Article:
February 8, 2011

One of my favourite authors, John Birmingham, of He Died With a Felafel in His Hand fame, just recently asked a question on his facebook and twitter profiles: how does an arranged marriage differ from internet dating? He actually means the Western European version of internet dating not matrimonial websites, as used by Indians around the world.

Although a “Westerner” myself, after having followed my friend Nirzari’s family through their journey of arranged-cum-love-marriage, I feel a little qualified to answer that question. I would prefer a bit of input from those people who have experienced it themselves and are in a current arranged marriage. So, those of you reading this post, please feel free to jump in and reply as you see fit.

The difference between an arranged marriage and internet dating to me is huge. In an arranged marriage of the traditional kind, your relatives seek out a family that is compatible with you and with them. They find a person from a similar background, with similar values, whose personality and career aspirations are in line with yours. A middle class Indian family is no longer concerned with a dowry. On the contrary, they look at the potential candidate’s profession, their career prospects and their levels of intelligence compared to their own progeny. Families start looking while the single young men and women are beginning university, while their personalities are still adaptable. The aim is to marry them off in their twenties while the girl is still able to adapt to her husband’s family, with whom she may have to live if they are resident in India. However, these days, most middle class Indians try to study overseas and their families often try to matchmake them while they are living in different continents. How does this work if you want to get to know each other sufficiently to let your parents go ahead and negotiate on your behalf? Two words: instant messaging.

Yes, the internet has changed the face of arranged marriages for Indians. The whole family jumps into the fray. They all have instant messaging accounts, they all email each other and they all Skype each other. When it comes to meeting the prospective candidate, they all have a go at talking to the chosen one. They all develop separate relationships with the potential suitor/bride, just to see whether this is really the kind of the person they want in the family. And the two people whose fate is in the balance also talk to each other online. They ask each other questions that in the West are considered quite heavy and perhaps even a no-no when you’re first getting to know each other, for example: where do you want to raise children? What God do you worship? How serious are you about your faith? Do you live with your parents?

And in response to the post in John’s blog asking why someone has not come up with a webwizard to take the guesswork out of matchmaking for arranged marriages: they have. It’s called a matrimonial website. There is not just one matrimonial site. There are hundreds. Some are more popular than others. Among Indians, the most popular ones are Shaadiconnections.com and BharatMatrimony.com – Shaadiconnections.com boasts ads in the London Tube (a more accurate marker of success than any other I have seen – before the GFC the ads on the Tube were all for financial advisors and merchant banks). They now have country specific sites with millions of paying subscribers.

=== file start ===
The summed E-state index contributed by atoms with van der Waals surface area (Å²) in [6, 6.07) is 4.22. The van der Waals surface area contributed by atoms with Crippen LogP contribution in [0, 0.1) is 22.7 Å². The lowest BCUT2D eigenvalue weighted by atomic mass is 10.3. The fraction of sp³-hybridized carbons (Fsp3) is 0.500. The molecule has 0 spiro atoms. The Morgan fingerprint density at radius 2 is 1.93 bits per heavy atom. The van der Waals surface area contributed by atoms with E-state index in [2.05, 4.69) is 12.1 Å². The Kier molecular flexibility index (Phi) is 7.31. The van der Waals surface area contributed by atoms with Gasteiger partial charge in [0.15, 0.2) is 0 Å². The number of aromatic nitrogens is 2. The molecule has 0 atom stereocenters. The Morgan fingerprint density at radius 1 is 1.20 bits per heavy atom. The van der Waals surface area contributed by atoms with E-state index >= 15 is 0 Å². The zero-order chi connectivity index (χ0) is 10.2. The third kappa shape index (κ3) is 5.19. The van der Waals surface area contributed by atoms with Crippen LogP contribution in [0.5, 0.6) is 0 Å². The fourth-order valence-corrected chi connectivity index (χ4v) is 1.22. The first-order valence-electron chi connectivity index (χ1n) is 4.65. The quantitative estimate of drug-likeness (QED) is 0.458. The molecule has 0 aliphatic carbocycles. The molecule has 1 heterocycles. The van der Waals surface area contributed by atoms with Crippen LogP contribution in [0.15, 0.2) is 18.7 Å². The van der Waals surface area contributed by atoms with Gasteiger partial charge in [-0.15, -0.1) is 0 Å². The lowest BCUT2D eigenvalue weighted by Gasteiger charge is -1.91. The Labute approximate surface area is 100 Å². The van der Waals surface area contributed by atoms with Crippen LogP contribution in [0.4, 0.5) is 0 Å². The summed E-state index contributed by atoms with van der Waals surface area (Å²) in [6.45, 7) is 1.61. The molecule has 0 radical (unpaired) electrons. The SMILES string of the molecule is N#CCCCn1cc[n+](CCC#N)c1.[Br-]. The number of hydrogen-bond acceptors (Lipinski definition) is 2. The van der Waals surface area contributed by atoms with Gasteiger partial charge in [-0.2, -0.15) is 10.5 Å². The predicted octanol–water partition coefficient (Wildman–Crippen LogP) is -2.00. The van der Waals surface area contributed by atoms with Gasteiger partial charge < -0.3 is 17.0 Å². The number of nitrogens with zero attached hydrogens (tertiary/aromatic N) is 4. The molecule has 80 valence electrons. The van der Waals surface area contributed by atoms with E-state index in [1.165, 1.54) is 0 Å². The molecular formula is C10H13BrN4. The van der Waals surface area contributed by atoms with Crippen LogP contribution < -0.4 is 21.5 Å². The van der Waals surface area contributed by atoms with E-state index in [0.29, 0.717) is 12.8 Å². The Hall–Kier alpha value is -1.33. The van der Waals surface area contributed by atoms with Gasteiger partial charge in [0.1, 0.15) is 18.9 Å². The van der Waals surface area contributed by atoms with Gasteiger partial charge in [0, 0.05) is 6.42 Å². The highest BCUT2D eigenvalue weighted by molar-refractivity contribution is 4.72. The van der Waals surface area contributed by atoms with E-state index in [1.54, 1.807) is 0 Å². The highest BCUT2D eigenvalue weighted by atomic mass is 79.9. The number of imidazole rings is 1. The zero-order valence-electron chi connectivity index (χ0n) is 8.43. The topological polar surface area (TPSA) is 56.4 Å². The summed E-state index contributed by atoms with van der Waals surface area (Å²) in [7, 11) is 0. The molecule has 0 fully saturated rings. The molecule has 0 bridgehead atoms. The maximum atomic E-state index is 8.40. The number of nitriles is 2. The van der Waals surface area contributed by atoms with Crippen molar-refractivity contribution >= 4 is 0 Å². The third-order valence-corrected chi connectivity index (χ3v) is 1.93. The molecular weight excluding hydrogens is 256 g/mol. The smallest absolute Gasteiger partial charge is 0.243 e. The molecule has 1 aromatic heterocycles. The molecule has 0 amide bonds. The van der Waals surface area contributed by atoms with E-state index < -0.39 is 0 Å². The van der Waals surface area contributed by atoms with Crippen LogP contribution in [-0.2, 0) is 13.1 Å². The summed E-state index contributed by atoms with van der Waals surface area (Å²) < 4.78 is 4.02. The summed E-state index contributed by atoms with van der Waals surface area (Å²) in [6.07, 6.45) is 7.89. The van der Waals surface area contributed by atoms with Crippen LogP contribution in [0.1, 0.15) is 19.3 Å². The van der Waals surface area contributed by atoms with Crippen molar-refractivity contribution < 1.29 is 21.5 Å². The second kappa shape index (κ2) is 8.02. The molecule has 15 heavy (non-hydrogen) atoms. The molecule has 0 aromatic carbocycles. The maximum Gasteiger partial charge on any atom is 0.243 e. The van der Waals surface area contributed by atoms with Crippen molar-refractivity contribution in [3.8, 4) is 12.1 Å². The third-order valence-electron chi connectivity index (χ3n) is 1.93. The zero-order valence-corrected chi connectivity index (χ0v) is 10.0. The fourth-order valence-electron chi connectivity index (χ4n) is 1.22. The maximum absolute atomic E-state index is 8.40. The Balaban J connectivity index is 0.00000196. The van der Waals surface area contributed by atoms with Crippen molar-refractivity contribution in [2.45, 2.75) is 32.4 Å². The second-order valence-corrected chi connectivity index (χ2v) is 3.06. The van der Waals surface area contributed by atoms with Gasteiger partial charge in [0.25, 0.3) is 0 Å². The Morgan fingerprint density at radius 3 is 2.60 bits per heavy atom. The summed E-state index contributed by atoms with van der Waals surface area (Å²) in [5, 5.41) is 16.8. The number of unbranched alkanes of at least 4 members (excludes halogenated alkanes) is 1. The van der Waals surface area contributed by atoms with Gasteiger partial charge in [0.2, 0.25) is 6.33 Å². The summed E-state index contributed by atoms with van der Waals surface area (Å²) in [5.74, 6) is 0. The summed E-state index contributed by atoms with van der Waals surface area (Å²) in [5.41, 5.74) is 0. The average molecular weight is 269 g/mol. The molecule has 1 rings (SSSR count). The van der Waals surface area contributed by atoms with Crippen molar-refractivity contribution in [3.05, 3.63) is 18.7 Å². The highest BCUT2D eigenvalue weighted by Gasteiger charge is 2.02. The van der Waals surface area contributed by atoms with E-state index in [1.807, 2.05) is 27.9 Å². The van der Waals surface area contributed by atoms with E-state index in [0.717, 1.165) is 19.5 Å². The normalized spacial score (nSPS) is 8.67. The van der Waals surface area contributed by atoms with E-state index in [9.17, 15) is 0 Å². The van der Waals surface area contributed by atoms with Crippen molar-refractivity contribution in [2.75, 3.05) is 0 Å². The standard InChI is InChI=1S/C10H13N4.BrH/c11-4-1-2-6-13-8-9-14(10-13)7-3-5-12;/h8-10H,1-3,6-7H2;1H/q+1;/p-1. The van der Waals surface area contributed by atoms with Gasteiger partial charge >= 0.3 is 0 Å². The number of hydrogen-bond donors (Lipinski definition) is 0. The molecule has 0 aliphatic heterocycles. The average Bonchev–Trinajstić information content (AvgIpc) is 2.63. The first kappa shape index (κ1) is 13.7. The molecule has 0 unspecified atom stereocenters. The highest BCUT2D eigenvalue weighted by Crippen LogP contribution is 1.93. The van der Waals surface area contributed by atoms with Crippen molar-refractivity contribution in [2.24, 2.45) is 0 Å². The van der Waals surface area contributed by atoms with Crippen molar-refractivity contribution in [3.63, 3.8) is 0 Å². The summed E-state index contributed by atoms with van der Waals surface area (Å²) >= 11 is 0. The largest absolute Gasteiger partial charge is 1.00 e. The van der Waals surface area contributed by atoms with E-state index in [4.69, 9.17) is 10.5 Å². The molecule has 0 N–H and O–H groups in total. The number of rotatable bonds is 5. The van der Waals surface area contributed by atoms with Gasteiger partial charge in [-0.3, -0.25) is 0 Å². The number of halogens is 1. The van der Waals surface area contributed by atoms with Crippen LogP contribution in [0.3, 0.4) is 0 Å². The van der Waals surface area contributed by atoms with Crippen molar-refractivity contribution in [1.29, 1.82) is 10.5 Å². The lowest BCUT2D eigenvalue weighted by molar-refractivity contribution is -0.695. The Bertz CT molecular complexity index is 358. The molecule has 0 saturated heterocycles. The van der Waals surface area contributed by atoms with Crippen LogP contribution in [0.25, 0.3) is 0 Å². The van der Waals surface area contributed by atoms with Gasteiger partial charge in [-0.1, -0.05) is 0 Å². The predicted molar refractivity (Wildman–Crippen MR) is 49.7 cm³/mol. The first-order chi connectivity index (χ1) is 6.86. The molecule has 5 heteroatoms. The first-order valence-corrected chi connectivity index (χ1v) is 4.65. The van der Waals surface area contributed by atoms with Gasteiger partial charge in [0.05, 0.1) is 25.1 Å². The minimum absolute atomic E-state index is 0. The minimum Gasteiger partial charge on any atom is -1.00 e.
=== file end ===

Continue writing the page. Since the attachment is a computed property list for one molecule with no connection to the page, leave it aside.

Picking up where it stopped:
So how different are these matrimonial sites to dating sites? Let’s compare:

Matrimonial Sites

  • Have profiles set up by that person or their relatives.
  • The profiles include Vedic horoscope matching.
  • Profiles include caste, sub-caste, social class, income.
  • Profiles describe skin tone, hair colour, height,ethnic group.
  • Profiles detail profession, education, languages spoken.
  • Self-description explains personality, values, residency status.

Dating Sites

  • Have profiles setup by one person who wants to find someone else.
  • Profiles have only the age of the subscribers.
  • No income mentioned.
  • Include height, build, ethnic origin.
  • Sometimes the occupation is mentioned. Not often.
  • Self-description explains what that person likes to do and what they want to find.

Where do the similarities end? When it comes to choice. Different fields in the database yield different results. Horoscopes are matched by algorithms not astrologers, using ancient Vedic charts. The thing is, the matrimonial site membership allows the person to pick out someone who seems attractive to them, but they still have to go through the family filter before they can even date this person. The thing is, these young people are not being forced into matrimonial sites nor into the process of family approval. They want their family’s input. They don’t want to make the most long lasting decision of their lives alone.

This is where they differ from internet dating sites. If you are going on a date with that hot girl you met on RSVP you are not going to ask your relatives to talk to her just to make sure she’s not an axe murderer, a junkie or just has personalty problems. You are taking the risk without asking for anyone’s advice. Plus, you’re not in it for keeps. You’re just trying another way of meeting someone initially for fun. You are not choosing a lifetime partner. Indians who use matrimonial sites are not playing around, which is why their search widgets say Groom looking for Bride or Bride looking for Groom. No mucking around there. As for the issue of choice, they make the first choice: do they like the look of this person or not?